Actually it worked the other way around for me. I got a lot of things right where the pictures werefully shown. Then again, I’m not like most people
But yes, it is true. When you create an image, you retain the information better.
Recall is something that has always been something of a problem for me. My short term memory is really good, which is one reason why I think I as well as I did in this (9 correct) test.
Also, on the first screen I looked at the pictures first and then I made a switch and decided to look at the words themselves. After makeing that decision, I didn’t look at the pictures with the intent of memorizing them. I did notice the blanks, which confused me a bit at first. But I don;t think I payed my attention to them.
So, I’m not sure I did any “deep practice” here.
I am reading the book. I enjoyed the deep practice section. The “ingnition” part I’m still thinking about. In fact I ended up skipping quite a bit of it (which might explain why I didn’t get it…just didn’t resonate with me. I will go back and re-read that section). I am very intrigued by the “Master Coaching” section.
Overall, I really like the book and it does explain a number of my own short comings in the way I studied when I was in school and college.
Daniel, if you ever do another book and need a person, or people to study who have not studied “well” in school, but who have landed some pretty good jobs, please do contact me. I’m always baffled when I see where I am today and look back at what I did when I was in school.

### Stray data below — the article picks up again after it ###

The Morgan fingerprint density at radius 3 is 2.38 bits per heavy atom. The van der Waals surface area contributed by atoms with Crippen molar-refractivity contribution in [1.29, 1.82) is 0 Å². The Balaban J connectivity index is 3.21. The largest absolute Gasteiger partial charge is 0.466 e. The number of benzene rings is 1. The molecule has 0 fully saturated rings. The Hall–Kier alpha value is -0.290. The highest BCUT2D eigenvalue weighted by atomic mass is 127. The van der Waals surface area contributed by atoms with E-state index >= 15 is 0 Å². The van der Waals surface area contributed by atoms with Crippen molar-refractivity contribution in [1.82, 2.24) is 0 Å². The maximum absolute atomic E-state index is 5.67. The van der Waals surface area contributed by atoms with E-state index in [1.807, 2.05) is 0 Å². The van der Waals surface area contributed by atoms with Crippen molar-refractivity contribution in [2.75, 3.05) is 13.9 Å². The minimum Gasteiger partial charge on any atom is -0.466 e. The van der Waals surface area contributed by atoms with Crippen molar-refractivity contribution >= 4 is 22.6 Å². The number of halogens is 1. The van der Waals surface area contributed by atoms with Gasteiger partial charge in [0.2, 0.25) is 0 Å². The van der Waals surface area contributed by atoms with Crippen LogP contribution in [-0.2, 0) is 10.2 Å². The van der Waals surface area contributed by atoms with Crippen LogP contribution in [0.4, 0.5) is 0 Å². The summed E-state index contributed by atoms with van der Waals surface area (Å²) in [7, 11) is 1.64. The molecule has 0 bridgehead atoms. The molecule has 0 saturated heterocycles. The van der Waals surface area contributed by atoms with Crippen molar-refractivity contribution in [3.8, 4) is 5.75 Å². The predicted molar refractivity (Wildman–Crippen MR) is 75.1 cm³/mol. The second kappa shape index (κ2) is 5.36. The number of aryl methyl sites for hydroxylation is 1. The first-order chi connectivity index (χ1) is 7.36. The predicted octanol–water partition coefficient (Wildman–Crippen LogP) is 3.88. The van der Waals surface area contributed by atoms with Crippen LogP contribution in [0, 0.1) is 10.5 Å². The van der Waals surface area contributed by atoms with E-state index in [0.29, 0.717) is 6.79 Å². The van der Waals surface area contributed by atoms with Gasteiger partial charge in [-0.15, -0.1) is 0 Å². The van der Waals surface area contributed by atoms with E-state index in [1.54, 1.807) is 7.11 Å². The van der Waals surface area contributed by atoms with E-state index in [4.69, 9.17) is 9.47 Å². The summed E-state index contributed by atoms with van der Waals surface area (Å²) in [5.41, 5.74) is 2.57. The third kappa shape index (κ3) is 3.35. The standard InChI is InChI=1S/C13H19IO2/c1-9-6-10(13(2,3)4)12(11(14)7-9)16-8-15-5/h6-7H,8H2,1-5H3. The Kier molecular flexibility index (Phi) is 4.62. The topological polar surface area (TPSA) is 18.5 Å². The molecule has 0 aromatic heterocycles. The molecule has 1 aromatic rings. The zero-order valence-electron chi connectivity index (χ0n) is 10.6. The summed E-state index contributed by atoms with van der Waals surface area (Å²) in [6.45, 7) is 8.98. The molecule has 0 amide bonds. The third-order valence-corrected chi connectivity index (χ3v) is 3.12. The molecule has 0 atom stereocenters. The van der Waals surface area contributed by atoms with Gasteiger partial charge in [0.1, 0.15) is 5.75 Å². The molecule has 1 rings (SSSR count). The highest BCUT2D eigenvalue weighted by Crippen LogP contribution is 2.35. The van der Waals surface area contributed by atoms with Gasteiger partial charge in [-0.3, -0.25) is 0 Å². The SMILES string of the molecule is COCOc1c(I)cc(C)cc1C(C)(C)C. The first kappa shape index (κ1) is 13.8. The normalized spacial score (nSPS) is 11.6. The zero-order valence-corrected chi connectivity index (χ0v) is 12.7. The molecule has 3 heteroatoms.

Ditto for volunteering my brain too! I have had awful study habits but always find a way to make things work for me. Interesting point is I did better on the testing without the partial breakups and blank spaces on the word rememberance.
I started off a bit shakily, then got the hang of deep practicing and got 10 correct!
The opposite thing happened for me. In the first game I got all the pictures I could either completely or partially see, and in the second game I got all of the words that were complete and only one pair that wasn’t.
Like the other commenters, I had the opposite outcome from your prediction. Pictures were easy, 100% recall in repeated trials.
Words were difficult, below 50% recall. I was unable to form a mental picture of a word before it disappeared, so it was never committed to memory.
Thanks, Jasper — I really appreciate the feedback. Based on it, we’ll look at a redesign — because I don’t think you’re alone here.
I got 9 out of 10 on the first try.
I ignored the pictures and focused on the words, which helped! When I realized the pictures were going to be inconsistent, with blanks, that gave me a big clue to ignore the pictures, because if they’re not consistent, why should I pay attention to them?
It was quite easy. And on the “Aha” I could only remember 3 and they were the ones with the missing letter.
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